Pro-Israel Zeman scores second term as Czech president
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Pro-Israel Zeman scores second term as Czech president

Populist ex-communist takes 51.55 percent of vote against 48.44 percent for liberal rival Jiri Drahos, with 99.32 percent of ballots counted

Pro-Russian incumbent Milos Zeman is applauded as he celebrates his victory with his staff members after he was reelected Czech President on January 27, 2018 at the Top hotel in Prague. (AFP / RADEK MICA)
Pro-Russian incumbent Milos Zeman is applauded as he celebrates his victory with his staff members after he was reelected Czech President on January 27, 2018 at the Top hotel in Prague. (AFP / RADEK MICA)

PRAGUE, Czech Republic — Incumbent Milos Zeman, a strong supporter of Israel, was re-elected Czech president on Saturday, narrowly outpacing his pro-European liberal rival Jiri Drahos in a tight run-off that underscored deep divisions in the EU and NATO state.

The populist, pro-Russian ex-communist Zeman took 51.55 percent of the vote against 48.44 percent for Drahos, with 99.32 percent of ballots counted, Czech Television reported quoting official results.

Political analyst Jiri Pehe told AFP the results reflected the “very deep polarization” of Czech society which is “split down the middle” along rural-urban and populist-liberal lines, echoing divisions elsewhere in Europe and in the US.

A former leftist prime minister, the 73-year-old Zeman represents poorer and rural voters with a lower level of education, while academic and political novice Drahos, 68, appeals to wealthier, well-educated urbanites.

“It’s not only between Prague and other big cities on one side and the rest of the country, but also a polarization of world views between people open to the outside world and modernization, and those rooted in the past,” Pehe told AFP.

“We see that half of society is afraid of the outside world, globalization, and its challenges.”

Zeman’s victory comes amid a political crisis as billionaire populist Prime Minister Andrej Babis is fighting police charges of EU subsidy fraud that are hampering his ability to form a government.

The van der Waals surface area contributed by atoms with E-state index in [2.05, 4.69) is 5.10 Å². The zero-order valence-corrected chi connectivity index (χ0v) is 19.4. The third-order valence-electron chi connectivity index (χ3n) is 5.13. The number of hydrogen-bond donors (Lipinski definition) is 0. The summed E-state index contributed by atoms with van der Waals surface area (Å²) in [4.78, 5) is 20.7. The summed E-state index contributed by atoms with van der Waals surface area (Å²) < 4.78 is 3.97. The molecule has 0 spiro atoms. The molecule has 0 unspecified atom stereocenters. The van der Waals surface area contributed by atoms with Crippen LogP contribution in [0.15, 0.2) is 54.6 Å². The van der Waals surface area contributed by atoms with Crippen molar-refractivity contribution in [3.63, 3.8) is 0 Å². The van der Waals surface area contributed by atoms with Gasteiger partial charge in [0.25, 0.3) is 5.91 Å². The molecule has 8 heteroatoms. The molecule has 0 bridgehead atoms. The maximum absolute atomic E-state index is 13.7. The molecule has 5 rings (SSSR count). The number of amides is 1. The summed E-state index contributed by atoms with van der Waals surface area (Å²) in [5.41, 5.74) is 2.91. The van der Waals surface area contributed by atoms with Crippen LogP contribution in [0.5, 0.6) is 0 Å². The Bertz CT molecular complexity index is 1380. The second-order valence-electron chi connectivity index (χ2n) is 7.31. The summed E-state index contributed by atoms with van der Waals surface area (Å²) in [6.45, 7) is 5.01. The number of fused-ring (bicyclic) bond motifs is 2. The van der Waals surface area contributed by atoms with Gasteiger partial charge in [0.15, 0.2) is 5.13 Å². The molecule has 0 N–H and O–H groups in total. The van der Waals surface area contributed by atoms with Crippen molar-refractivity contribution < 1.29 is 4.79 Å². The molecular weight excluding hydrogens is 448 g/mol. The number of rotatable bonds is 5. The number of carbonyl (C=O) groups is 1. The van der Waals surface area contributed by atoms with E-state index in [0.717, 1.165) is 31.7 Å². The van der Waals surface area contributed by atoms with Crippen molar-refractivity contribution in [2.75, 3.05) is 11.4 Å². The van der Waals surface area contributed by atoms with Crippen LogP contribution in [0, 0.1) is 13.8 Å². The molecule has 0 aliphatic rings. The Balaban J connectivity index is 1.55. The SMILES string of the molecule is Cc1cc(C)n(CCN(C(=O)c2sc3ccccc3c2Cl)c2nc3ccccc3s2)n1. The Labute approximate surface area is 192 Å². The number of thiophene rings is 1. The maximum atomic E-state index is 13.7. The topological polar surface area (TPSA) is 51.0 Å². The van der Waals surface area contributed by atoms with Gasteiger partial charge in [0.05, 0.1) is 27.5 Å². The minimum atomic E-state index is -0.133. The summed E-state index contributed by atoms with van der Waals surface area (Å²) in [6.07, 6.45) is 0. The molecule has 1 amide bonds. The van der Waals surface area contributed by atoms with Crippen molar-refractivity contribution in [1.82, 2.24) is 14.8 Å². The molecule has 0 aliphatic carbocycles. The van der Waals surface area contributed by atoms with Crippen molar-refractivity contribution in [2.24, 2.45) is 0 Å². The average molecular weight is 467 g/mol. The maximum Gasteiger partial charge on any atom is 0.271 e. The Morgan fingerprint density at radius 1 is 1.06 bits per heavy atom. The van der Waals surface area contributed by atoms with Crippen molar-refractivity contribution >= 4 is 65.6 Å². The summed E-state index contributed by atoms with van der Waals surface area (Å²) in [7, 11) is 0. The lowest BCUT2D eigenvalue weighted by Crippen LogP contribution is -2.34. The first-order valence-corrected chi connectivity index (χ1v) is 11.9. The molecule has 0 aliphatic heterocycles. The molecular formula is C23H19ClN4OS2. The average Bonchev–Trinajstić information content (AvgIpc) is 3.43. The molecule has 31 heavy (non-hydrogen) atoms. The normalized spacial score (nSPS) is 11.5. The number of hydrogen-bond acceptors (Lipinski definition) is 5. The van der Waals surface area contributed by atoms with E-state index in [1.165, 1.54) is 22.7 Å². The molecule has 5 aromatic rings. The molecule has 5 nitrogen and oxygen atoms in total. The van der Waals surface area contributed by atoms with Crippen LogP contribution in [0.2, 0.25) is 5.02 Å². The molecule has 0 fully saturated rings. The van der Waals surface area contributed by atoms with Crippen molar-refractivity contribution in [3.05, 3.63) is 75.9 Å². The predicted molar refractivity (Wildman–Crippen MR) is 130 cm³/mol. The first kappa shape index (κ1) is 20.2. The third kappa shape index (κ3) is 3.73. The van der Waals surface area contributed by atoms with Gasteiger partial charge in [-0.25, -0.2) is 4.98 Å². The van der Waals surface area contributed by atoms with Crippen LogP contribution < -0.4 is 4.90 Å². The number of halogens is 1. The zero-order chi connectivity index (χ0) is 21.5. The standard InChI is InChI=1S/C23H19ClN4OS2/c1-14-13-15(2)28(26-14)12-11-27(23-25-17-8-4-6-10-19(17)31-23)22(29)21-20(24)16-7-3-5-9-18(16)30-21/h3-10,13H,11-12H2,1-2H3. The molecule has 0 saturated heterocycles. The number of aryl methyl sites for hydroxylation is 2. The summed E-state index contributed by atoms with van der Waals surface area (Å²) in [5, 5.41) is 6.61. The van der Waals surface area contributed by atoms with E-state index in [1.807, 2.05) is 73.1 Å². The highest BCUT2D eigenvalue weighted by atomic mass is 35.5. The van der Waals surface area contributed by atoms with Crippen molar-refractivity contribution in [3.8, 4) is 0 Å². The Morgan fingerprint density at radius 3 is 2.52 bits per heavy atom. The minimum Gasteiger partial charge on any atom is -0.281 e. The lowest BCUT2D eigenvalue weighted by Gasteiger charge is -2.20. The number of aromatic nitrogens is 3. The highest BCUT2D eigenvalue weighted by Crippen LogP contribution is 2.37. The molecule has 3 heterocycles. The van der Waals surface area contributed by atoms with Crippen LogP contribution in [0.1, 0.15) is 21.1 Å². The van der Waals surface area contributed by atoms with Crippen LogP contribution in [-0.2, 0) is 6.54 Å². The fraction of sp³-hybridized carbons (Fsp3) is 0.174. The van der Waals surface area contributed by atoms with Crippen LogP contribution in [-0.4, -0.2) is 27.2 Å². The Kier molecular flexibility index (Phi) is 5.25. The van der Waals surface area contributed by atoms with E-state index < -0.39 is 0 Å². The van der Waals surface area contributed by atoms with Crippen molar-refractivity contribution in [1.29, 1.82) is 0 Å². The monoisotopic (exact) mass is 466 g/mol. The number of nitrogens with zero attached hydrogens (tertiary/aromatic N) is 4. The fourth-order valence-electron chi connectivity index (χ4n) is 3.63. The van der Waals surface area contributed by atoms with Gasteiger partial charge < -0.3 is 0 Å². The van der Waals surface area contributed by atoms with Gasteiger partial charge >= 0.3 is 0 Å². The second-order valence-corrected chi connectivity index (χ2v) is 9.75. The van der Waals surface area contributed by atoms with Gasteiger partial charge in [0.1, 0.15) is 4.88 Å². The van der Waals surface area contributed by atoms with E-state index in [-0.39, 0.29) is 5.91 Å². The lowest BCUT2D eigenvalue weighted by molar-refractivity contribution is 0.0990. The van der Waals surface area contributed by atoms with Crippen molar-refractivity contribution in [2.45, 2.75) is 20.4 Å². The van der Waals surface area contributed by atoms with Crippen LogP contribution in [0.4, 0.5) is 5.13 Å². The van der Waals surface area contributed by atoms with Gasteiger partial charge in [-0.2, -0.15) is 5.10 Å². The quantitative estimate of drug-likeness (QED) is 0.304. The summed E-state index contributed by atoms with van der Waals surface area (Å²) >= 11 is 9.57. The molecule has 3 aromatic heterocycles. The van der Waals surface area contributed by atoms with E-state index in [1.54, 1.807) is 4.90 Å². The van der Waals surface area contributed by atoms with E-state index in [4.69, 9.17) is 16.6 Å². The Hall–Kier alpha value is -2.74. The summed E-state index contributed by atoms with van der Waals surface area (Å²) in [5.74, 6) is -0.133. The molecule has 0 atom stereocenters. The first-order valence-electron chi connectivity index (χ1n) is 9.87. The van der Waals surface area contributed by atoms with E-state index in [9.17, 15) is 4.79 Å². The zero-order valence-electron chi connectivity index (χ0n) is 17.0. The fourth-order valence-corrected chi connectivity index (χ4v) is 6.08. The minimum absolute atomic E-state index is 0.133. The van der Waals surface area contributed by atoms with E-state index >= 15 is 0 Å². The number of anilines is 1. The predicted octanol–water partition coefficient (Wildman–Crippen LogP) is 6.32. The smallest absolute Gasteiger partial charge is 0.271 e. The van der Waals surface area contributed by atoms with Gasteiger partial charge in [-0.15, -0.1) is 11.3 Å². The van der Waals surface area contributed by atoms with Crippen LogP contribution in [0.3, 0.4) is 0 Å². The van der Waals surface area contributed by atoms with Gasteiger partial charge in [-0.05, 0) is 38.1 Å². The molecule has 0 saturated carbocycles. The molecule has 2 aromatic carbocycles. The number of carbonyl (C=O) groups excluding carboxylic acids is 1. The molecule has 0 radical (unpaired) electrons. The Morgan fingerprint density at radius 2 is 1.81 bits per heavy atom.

In the wake of the 2015 migrant crisis in Europe, the vehemently anti-Muslim Zeman staunchly opposed EU quotas designed to distribute asylum seekers across the bloc.

Even though the country of 10.6 million people has only received 12 migrants under the EU quota system, migration was a key campaign issue.

Zeman’s stance on the European Union echoes other populist politicians in Poland and Hungary, who are at odds with Brussels over mandatory refugee quotas and various rules which they see as attempts to limit national sovereignty.

He once called the 2015 migrant crisis “an organized invasion” of Europe, claiming Muslims were “impossible to integrate.”

Billboards across the Czech Republic sought to appeal to voters with anti-migrant messages: “Stop immigrants and Drahos. This is our country. Vote Zeman!”

According to Pehe, his position cast Zeman as “the defender of Czech national interests in the eyes of his supporters.”

The pro-European Drahos had also opposed the EU quota system but had insisted the Czech Republic was strong enough to accept its allotted 2,600 refugees.

In the final days of campaigning Drahos underscored his concerns about possible Russian meddling in the campaign, saying that “for [Russian President] Vladimir Putin’s regime, NATO is the biggest enemy and we are part of NATO.”

Petr Vasicek, a Prague artist, told AFP that he chose the “educated and intelligent” Drahos over Zeman who is “pro-Russian and pro-Chinese, which I don’t like at all.”

Zeman has repeatedly called on the EU to lift its sanctions on Russia over its 2014 takeover of Crimea from Ukraine.

He was also one of the few European leaders to endorse Donald Trump’s bid for the White House.

Zeman, who is known as a supporter of Israel, also has voiced support for Trump’s plan to move the US embassy in Israel from Tel Aviv to Jerusalem.

He later accused EU states of being “cowards” in their response to Trump recognizing Jerusalem as Israel’s capital.

Voter Daniel Hajek said he had chosen Zeman “because he’s opening the door to economic cooperation with countries like Russia and China.”

“It’s important for us, for jobs; our country is at the heart of Europe but we can’t go in just one direction,” he said in Prague.

Europe’s fifth-biggest carmaker is dependent on auto exports, mainly to the eurozone, and its economy is expected to expand by 3.4 percent this year.

Running under the slogan “Decency is a strength,” Drahos, a 68-year-old professor of chemical engineering who is a newcomer to politics, could not have been more different.

Zeman is diabetic, walks with a cane, and is known to be a heavy drinker and smoker, while Drahos cuts a trim figure.

A mild-mannered centrist whom critics have branded “wishy-washy,” Drahos wanted Prague to “play a more active role in the EU,” and backs joining the eurozone.

Drahos fought off allegations of pedophilia and having been a communist police agent, suggesting the accusations were a smear campaign by Russian intelligence with links to Zeman.

Although largely ceremonial, the president’s role is influential. He can appoint the prime minister and government, central bank board members, judges, and university professors, and sign bills passed by parliament into laws.

Czech TV pegged turnout for round two at 66.55 percent, against 59 percent for the last presidential ballot in 2013.

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